Domestic Policy

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  Bush Aides Rush To Enact A Rule Obama OpposesNovember 30, 2008 21:16 The Labor Department is racing to complete a new rule, strenuously opposed by President-elect Barack Obama, that would make it much harder for the government to regulate toxic substances and hazardous chemicals to which workers are exposed on the job.

The rule, which has strong support from business groups, says that in assessing the risk from a particular substance, federal agencies should gather and analyze “industry-by-industry evidence” of employees’ exposure to it during their working lives. The proposal would, in many cases, add a step to the lengthy process of developing standards to protect workers’ health.

Public health officials and labor unions said the rule would delay needed protections for workers, resulting in additional deaths and illnesses.

With the economy tumbling and American troops fighting in Iraq and Afghanistan, President Bush has promised to cooperate with Mr. Obama to make the transition “as smooth as possible.” But that has not stopped his administration from trying, in its final days, to cement in place a diverse array of new regulations.

The Labor Department proposal is one of about 20 highly contentious rules the Bush administration is planning to issue in its final weeks. The rules deal with issues as diverse as abortion, auto safety and the environment.

One rule would make it easier to build power plants near national parks and wilderness areas. Another would reduce the role of federal wildlife scientists in deciding whether dams, highways and other projects pose a threat to endangered species.

Mr. Obama and his advisers have already signaled their wariness of last-minute efforts by the Bush administration to embed its policies into the Code of Federal Regulations, a collection of rules having the force of law. The advisers have also said that Mr. Obama plans to look at a number of executive orders issued by Mr. Bush.

A new president can unilaterally reverse executive orders issued by his predecessors, as Mr. Bush and President Bill Clinton did in selected cases. But it is much more difficult for a new president to revoke or alter final regulations put in place by a predecessor. A new administration must solicit public comment and supply “a reasoned analysis” for such changes, as if it were issuing a new rule, the Supreme Court has said.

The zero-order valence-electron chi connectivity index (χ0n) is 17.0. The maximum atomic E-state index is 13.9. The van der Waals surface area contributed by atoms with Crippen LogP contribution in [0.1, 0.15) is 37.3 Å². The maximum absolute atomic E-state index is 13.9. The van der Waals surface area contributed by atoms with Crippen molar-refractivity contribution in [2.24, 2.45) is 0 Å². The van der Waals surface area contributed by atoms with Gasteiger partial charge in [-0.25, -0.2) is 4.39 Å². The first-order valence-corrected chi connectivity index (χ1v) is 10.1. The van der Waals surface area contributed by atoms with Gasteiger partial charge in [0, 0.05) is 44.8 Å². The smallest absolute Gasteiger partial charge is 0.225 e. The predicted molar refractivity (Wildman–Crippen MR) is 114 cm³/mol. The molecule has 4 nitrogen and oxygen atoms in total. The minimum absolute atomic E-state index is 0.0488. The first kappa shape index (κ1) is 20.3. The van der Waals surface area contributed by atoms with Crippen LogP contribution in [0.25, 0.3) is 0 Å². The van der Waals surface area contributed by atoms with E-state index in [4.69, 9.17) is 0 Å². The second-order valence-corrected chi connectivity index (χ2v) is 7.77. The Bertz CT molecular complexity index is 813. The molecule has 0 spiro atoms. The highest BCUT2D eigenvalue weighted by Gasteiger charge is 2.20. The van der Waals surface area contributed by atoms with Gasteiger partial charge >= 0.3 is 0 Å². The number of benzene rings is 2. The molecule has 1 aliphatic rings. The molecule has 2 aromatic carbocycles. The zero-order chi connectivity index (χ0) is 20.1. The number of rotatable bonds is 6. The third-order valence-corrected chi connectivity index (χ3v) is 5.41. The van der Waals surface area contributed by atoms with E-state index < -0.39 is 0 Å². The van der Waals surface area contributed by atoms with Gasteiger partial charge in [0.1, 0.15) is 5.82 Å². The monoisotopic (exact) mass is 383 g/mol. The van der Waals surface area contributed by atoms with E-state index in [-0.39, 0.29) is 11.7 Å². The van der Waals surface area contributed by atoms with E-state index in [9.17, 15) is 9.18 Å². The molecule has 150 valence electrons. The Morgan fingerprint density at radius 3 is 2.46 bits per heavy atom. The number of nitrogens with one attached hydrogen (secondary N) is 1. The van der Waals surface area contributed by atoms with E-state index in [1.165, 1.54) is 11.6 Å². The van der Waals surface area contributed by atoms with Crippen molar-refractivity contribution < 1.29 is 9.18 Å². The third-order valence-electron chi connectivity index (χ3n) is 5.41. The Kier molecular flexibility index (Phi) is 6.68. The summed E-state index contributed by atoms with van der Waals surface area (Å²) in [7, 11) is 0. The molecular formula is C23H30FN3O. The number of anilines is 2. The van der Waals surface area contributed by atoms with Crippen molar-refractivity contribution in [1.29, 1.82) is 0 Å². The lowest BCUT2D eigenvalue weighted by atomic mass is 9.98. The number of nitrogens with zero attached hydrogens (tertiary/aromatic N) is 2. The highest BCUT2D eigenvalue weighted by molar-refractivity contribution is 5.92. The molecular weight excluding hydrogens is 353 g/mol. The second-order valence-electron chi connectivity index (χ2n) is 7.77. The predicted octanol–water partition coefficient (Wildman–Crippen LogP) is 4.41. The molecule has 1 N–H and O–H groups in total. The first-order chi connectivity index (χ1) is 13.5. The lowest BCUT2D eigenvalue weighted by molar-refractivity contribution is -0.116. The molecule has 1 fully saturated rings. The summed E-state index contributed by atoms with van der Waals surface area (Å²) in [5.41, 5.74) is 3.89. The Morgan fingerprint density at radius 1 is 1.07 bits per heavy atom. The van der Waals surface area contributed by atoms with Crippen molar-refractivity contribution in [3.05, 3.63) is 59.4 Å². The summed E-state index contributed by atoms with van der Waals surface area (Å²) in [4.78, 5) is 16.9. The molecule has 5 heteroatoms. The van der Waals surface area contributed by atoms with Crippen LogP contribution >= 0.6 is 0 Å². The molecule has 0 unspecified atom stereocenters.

Supreme Court Debates IndecencyNovember 04, 2008 13:26 The Supreme Court appeared divided on Tuesday over a U.S. government crackdown on dirty words on television as the justices carefully avoided uttering the two four-letter expletives at the heart of the case.

In considering the policy that subjects broadcasters to fines for airing a single expletive blurted out on a live television show, the justices and the lawyers who argued the case instead referred to the "F word" and the "S word."

Several liberal justices seemed concerned over how broadcasters could prevent dirty words from being aired at live events like sports contests and whether the words might have other meanings beyond sexual or excretory connotations.

Some of the conservative justices appeared supportive of the crackdown adopted by the Federal Communications Commission against the one-time use of profanity on live television when children are likely to be watching.

The Supreme Court during the 60 minutes of arguments reviewed broadcast indecency standards for the first time in 30 years. A ruling is expected in the first part of next year.

The case stemmed from a FCC ruling in 2006 that found News Corp's (NWSa.N: Quote, Profile, Research, Stock Buzz) Fox television network violated decency rules when singer Cher blurted out an expletive during the 2002 Billboard Music Awards broadcast and actress Nicole Richie used two during the 2003 awards.

No fines were imposed, but Fox challenged the decision and a U.S. appeals court in New York struck down the new policy as as "arbitrary and capricious" and sent the case back to the FCC for a more reasoned explanation of its policy.